Originally published on PopPot.org
My husband and I have four sons. Our oldest, Trevor is 16. It gives me a great deal of pleasure and emotion to be able to write this letter, because he has overcome so much in the last six months. Since Trevor was 12 or 13, we had emotional difficulties with him and trouble in school. He started experimenting with cigarettes, alcohol and marijuana with his friends, which was a shock. Trevor hadn’t been exposed to any substance at home, since we don’t even drink, let alone consume drugs or smoke anything. Right about the same time, the discussion about legalization was hot, and Oregon voted to legalize marijuana in 2014.
We knew something was off with Trevor, but at first we didn’t know if it was just typical adolescent troubles, a phase, or what. When we discovered he had been exposed to marijuana, and was using it, parenting became such a challenge. The availability of substances became rampant in the wake of legalization, and yes it was affecting our oldest son.
The Slippery Slope
Trevor moved beyond marijuana and got involved in so much more:
- Dealing/trading other drugs, pills and alcohol
- Stealing from friends and family
- Driving without a license or even a permit
- Skipping school, lying and promiscuity
How we finally got help
The effects of drugs on the teen brain are horrific. Many adults don’t even know, and many kids have no idea what they are doing to their brains when they’re doing pot. One must live through it in their own home, with their own child, to understand the dynamic and heartache this behavior brings. In our situation, the county juvenile services became imperative. We were forced to turn our own son over to authorities. Without the police and the county services, Trevor would not have progressed so far in the right direction.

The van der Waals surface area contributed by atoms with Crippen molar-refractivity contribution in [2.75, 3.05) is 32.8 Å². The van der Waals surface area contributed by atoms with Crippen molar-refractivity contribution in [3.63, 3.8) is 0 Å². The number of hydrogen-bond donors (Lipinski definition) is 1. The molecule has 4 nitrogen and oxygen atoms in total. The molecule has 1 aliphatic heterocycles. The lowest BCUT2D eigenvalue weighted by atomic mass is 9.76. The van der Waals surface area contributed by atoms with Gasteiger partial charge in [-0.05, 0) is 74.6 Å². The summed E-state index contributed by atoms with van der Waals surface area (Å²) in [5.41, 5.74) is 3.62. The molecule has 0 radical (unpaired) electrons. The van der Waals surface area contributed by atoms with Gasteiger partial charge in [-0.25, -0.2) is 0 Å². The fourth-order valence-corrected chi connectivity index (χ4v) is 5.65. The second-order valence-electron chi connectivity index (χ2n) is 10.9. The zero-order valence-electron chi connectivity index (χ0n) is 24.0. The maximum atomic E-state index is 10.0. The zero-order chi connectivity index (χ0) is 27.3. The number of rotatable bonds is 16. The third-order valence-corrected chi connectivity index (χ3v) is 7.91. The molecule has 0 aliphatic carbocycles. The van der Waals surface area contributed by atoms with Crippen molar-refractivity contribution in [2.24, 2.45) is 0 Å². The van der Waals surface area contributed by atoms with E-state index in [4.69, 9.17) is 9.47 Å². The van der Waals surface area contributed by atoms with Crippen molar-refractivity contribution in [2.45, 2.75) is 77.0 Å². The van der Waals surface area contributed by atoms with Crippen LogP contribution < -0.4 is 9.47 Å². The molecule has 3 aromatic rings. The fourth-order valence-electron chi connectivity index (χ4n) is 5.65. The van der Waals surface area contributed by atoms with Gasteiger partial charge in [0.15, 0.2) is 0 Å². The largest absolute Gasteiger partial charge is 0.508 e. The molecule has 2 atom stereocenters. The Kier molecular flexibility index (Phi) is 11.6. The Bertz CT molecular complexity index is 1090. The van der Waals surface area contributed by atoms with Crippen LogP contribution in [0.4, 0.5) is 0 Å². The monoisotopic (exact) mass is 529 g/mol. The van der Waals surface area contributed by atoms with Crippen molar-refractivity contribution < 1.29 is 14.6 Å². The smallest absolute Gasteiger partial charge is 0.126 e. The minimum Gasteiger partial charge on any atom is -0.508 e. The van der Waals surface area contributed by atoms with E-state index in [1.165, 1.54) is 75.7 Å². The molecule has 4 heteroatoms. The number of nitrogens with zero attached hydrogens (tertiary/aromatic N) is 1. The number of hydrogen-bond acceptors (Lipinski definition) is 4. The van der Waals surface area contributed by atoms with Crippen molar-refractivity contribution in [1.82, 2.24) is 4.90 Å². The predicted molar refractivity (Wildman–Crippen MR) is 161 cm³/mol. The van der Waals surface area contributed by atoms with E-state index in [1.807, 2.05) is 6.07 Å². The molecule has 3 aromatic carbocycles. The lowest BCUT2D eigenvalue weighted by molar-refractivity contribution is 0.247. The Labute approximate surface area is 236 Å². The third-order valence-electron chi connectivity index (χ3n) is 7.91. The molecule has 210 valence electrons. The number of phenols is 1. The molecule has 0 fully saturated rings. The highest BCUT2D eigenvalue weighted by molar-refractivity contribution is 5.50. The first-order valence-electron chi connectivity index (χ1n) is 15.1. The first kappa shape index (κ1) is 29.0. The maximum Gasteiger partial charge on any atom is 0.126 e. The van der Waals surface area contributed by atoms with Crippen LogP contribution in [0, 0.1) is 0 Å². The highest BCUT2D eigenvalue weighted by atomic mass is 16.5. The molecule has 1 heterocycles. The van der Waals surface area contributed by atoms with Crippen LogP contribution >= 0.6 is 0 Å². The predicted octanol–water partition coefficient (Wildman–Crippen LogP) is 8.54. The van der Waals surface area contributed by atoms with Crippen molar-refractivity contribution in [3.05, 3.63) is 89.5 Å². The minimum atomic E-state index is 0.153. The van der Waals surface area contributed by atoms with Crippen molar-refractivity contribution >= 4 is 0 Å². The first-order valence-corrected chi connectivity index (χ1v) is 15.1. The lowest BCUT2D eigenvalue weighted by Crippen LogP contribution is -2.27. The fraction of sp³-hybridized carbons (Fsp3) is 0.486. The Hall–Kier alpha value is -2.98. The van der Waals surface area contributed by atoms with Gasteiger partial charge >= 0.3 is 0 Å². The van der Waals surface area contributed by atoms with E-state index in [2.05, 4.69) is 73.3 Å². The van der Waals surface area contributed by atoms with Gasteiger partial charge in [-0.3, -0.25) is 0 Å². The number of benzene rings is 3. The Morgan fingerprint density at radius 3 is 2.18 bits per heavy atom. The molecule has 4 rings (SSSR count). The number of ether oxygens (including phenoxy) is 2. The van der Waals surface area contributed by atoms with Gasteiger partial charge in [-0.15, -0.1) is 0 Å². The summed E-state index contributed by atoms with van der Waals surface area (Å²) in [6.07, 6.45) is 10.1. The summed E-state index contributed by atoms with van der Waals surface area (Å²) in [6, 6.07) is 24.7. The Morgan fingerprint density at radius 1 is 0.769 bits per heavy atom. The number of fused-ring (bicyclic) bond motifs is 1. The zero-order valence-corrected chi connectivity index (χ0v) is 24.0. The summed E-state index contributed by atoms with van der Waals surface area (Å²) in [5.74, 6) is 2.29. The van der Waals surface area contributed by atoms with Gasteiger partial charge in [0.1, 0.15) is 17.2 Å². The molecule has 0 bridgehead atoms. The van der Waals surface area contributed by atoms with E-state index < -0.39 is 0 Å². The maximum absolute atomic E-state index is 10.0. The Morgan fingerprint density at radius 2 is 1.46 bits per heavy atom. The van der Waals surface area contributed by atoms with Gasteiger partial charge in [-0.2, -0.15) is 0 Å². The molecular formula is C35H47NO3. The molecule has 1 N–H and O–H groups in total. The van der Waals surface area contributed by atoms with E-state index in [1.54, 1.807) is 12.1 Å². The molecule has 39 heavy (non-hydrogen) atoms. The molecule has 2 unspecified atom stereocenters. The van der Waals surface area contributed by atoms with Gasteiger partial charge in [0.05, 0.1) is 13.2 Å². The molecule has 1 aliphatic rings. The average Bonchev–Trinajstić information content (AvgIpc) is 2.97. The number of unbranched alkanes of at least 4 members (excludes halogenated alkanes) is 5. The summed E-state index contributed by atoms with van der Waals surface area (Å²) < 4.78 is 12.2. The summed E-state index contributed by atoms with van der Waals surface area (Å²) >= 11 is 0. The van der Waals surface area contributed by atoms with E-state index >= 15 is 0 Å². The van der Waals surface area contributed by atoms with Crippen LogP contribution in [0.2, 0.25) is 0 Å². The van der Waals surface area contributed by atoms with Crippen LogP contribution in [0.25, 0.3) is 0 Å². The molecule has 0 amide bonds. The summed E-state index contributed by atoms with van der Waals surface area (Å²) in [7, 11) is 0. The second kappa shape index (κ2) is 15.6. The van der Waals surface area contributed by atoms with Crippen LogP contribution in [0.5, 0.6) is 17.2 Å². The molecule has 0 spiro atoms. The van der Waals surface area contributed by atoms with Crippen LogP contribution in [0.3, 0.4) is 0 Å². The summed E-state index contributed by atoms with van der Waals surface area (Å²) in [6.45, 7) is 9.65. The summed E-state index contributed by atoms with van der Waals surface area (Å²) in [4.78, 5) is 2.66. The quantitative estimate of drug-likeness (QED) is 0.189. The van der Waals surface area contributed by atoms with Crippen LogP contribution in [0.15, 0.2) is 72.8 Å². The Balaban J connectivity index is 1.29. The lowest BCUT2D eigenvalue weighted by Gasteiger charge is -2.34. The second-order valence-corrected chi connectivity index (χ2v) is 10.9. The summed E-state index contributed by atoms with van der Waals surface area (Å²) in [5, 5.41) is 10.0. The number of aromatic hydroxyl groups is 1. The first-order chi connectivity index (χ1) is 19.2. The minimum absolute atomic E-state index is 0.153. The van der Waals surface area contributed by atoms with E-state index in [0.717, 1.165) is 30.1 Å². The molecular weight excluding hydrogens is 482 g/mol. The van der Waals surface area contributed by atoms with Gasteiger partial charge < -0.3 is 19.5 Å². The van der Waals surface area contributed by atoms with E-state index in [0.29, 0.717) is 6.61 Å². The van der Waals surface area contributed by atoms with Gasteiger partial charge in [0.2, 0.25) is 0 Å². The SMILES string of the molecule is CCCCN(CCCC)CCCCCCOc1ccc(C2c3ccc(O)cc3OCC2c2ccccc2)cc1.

Trevor has a support system in place: parents, grandparents, aunts, uncles and therapists. Counseling was pivotal for him. With time and much effort on everyone’s part – particularly, Trevor’s efforts, he appears as of now to be on the mend. We’re also thankful for cognitive therapy and accountability. It is vital that we somehow teach our kids the importance of their daily decisions and how it can impact the rest of their life. Our culture and media influence in many cases does not help. Our kids are being exposed to images and ideas promoting substance use.
As a mother, I’m aware that at any point this could turn and he could be headed down a dark path once again. Trevor’s probation is over I pray he has learned some valuable lessons. I’m on a community coalition board for a non-profit educator and our city. I’m determined to make a difference and would like to be able to help other families as they face similar challenges in the wake of drug legalization and normalization. Our communities are up against so much in terms of our youth. Legalizing pot is a mistake!